Electrical Term Glossary

As a homeowner, there are times when you will need some professional assistance with your Anoka home’s electrical system. But it can be very challenging to express your needs and concerns or ask questions when you are not familiar with electrical terminology. But with a few key terms and definitions under your belt, you will be able to understand the information provided by your Lumberjack Electric pro.

AC- This is Alternating Current or, to the general population, what we call an electric current.

DC- Direct Current is what most people are referring to when discussing battery power.

Fuse- This is a circuit interrupting device. These are what was in place before breakers were installed in electrical panels. The old-style fuse would melt or break when exposed to excessive power to open the circuit.

Ground Or Earth- A direct physical connection to Earth.

Ground Fault- An unintentional conductive connection to Earth.

Load- Anything that consumes electric power like lights, heaters, or an electric motor.

Overload- The operation of equipment above its standard capacity. Too much power on a wire or circuit is an overload.

Circuit- A closed path for electrical power flow.

Circuit Breaker- A device that automatically stops the flow of current on a circuit that is overloaded. The circuit breaker must be reset to restore the current flow on the circuit when the overload has been corrected, unlike a fuse which must be replaced.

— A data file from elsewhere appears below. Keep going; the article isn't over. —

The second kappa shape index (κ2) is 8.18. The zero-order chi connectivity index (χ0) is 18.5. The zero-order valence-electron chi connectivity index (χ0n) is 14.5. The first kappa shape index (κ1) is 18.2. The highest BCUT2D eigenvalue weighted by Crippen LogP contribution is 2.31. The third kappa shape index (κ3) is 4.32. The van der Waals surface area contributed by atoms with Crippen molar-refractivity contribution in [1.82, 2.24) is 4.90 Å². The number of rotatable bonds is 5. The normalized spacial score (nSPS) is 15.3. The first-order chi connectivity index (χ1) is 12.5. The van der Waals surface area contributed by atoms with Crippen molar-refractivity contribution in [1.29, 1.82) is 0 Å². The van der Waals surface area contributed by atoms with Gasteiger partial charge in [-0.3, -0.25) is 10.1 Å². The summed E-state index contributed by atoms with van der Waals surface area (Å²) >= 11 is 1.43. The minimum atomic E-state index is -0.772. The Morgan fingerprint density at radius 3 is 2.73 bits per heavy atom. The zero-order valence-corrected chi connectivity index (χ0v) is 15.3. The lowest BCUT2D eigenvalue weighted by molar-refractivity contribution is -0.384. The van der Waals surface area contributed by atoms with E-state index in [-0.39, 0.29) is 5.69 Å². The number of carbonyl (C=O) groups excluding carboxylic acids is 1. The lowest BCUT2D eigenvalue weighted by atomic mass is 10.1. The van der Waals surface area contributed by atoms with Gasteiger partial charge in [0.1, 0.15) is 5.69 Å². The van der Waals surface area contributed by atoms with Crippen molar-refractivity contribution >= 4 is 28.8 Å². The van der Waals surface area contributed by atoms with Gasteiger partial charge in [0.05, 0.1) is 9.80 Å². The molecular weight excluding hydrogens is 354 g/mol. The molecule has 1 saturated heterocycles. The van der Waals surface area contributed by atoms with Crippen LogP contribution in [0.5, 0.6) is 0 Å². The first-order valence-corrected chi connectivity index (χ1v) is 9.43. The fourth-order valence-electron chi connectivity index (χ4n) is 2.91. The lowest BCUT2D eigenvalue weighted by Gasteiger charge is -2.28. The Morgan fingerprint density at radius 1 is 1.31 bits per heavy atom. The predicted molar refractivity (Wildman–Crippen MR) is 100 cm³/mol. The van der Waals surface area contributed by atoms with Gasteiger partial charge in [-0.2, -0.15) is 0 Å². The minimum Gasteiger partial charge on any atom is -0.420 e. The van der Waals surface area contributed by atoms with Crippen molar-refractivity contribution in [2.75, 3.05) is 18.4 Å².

Conductor- Any material that allows electric current to flow freely. Copper and aluminum are the two most common electrical conductors used in wiring.

GFCI- Ground Fault Circuit Interrupters- A GFCI outlet offers added safety with a built-in function to interrupt the flow of electricity in the event of an overload or fault.

Applying These Terms

When you discuss an older electrical panel issue, your Lumberjack electrician will refer to the potential for an overload of the circuit when too much demand is present. The scenario could be an older home with few outlets. To compensate for the lack of outlets, you used power strips and have exceeded the safe operating capacity of the circuit, breaker, or wiring for your home. This is a common concern in older homes and can be remedied with an electrical panel upgrade, updated wiring, and the addition of upgraded wiring.

Another common situation that can cause concern is a lack of GFCI outlets in your home. These devices use an internal safety feature to protect you and your loved ones in moist conditions that can lead to an overload or fault. Most building codes require the GFCI outlets in bathrooms, kitchens, outdoors, and anywhere there could be excessive moisture that could result in a life-threatening shock to a user.

When you have questions or concerns about any of the electrical system in your St. Paul home, call 612-236-9052 to speak to a licensed Lumberjack Electrician. Our experts are here to ensure your safety and help you understand how to maintain your home’s electrical system in a safe and functional manner.